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Jan Kozák, "A Minister of the Secret Fire: Pavel Hošek's Take on J. R. R. Tolkien" (review), Central European Journal of Contemporary Religion 4 (1, 2020): p. 71-75.  

DOI: 10.14712/25704893.2021.4

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Pavel Hošek’s Sloužím Tajnému ohni [I Am a Servant of Secret Fire] is a very readable yet well-researched monograph on the topic of the spiritual sources of J.R.R. Tolkien’s work. It skilfully navigates a middle path between popularizing-essayistic and academic styles retaining the best of both. Therefore, it is suited for a wide audience of literary scholars, students, Tolkien fans, and the general public. As there is not much original Czech literature systematically studying Tolkien’s spirituality and the religious motifs in his work, it is definitely a great addition, and it fills an existing gap in Czech literature on Tolkien.

Pavel Hošek is a pastor, theologian and religious studies scholar who teaches at the Evangelical Faculty of Charles University in Prague. In recent years he wrote a number of books on the spiritual/religious aspects of various phenomena, including patriotism or scouting. He also explored the spiritual motifs in the works of authors like Jaroslav Foglar (Czech author of “literature for boys”). His lifelong fascination has been the life and work of C.S. Lewis, which is reflected in a series of books by Hošek on this topic. It is in the context of exploring the intellectual and literary milieu around C.S. Lewis further that Hošek decided to write a book on Tolkien, Lewis‘ lifelong friend.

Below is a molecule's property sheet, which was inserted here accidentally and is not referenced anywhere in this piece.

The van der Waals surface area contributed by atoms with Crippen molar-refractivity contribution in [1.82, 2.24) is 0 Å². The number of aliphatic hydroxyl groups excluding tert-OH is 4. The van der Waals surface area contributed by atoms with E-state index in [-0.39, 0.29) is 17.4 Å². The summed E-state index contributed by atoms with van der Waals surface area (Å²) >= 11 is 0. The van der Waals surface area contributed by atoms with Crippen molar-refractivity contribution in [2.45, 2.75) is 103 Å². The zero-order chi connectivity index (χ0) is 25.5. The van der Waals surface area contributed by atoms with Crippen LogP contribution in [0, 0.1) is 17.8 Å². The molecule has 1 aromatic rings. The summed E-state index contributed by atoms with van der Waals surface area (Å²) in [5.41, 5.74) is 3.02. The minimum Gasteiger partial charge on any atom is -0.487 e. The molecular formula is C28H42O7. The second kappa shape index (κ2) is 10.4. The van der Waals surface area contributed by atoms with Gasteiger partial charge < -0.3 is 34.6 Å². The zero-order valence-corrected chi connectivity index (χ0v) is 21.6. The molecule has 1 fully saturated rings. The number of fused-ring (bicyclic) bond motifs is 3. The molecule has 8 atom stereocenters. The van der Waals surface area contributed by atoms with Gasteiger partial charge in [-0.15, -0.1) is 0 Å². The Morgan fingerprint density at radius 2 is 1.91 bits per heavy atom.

The book is divided into five sections devoted to Tolkien’s life (I.), influences and sources (II.), the theology of the Middle-Earth (III.), the theology of art (IV.), and the paradoxes and mysteries of Tolkien’s life and work (V.). The first chapter goes through all the most important events in Tolkien’s life, occasionally connecting episodes from his life to moments in his work. While sometimes these connections are insightful, sometimes they seem perhaps too biographically reductive: e.g., the suggestion that the dangerous giant spiders (Ungoliant, Shelob...) of Tolkien’s legendarium might be the product of the fact that he was bitten by a spider as an infant (p. 10-11). The author does not refrain from discussing deeper topics in the biographical narrative, like the nature of myth (p. 27).